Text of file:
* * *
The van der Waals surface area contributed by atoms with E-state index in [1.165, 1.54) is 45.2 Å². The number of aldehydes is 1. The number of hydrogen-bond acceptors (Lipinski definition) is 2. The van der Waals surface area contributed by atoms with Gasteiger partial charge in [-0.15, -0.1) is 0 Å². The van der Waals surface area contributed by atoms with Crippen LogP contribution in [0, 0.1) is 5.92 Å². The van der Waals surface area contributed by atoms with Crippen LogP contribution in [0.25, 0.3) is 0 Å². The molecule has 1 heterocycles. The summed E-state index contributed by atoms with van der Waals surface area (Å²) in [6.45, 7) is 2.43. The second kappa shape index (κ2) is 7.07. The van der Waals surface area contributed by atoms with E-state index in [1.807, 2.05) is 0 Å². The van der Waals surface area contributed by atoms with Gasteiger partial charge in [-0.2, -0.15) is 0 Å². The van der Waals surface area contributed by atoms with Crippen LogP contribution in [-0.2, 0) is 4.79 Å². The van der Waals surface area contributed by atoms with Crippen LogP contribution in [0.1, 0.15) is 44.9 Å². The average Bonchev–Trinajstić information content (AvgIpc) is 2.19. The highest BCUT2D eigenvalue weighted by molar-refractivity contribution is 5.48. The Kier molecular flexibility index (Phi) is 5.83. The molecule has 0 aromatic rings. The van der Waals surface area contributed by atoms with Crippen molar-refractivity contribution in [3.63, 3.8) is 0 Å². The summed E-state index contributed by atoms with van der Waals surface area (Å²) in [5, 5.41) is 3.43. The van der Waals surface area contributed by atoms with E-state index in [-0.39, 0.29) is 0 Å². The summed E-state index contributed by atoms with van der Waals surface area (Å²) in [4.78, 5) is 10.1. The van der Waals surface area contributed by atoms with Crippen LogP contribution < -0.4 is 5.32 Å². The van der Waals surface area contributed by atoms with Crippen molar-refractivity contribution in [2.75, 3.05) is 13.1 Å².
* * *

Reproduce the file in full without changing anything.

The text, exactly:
The van der Waals surface area contributed by atoms with E-state index in [1.165, 1.54) is 45.2 Å². The number of aldehydes is 1. The number of hydrogen-bond acceptors (Lipinski definition) is 2. The van der Waals surface area contributed by atoms with Gasteiger partial charge in [-0.15, -0.1) is 0 Å². The van der Waals surface area contributed by atoms with Crippen LogP contribution in [0, 0.1) is 5.92 Å². The van der Waals surface area contributed by atoms with Crippen LogP contribution in [0.25, 0.3) is 0 Å². The molecule has 1 heterocycles. The summed E-state index contributed by atoms with van der Waals surface area (Å²) in [6.45, 7) is 2.43. The second kappa shape index (κ2) is 7.07. The van der Waals surface area contributed by atoms with E-state index in [1.807, 2.05) is 0 Å². The van der Waals surface area contributed by atoms with Gasteiger partial charge in [-0.2, -0.15) is 0 Å². The van der Waals surface area contributed by atoms with Crippen LogP contribution in [-0.2, 0) is 4.79 Å². The van der Waals surface area contributed by atoms with Crippen LogP contribution in [0.1, 0.15) is 44.9 Å². The average Bonchev–Trinajstić information content (AvgIpc) is 2.19. The highest BCUT2D eigenvalue weighted by molar-refractivity contribution is 5.48. The Kier molecular flexibility index (Phi) is 5.83. The molecule has 0 aromatic rings. The van der Waals surface area contributed by atoms with Crippen molar-refractivity contribution in [3.63, 3.8) is 0 Å². The summed E-state index contributed by atoms with van der Waals surface area (Å²) in [5, 5.41) is 3.43. The van der Waals surface area contributed by atoms with E-state index in [-0.39, 0.29) is 0 Å². The summed E-state index contributed by atoms with van der Waals surface area (Å²) in [4.78, 5) is 10.1. The van der Waals surface area contributed by atoms with Crippen LogP contribution < -0.4 is 5.32 Å². The van der Waals surface area contributed by atoms with Crippen molar-refractivity contribution in [2.75, 3.05) is 13.1 Å².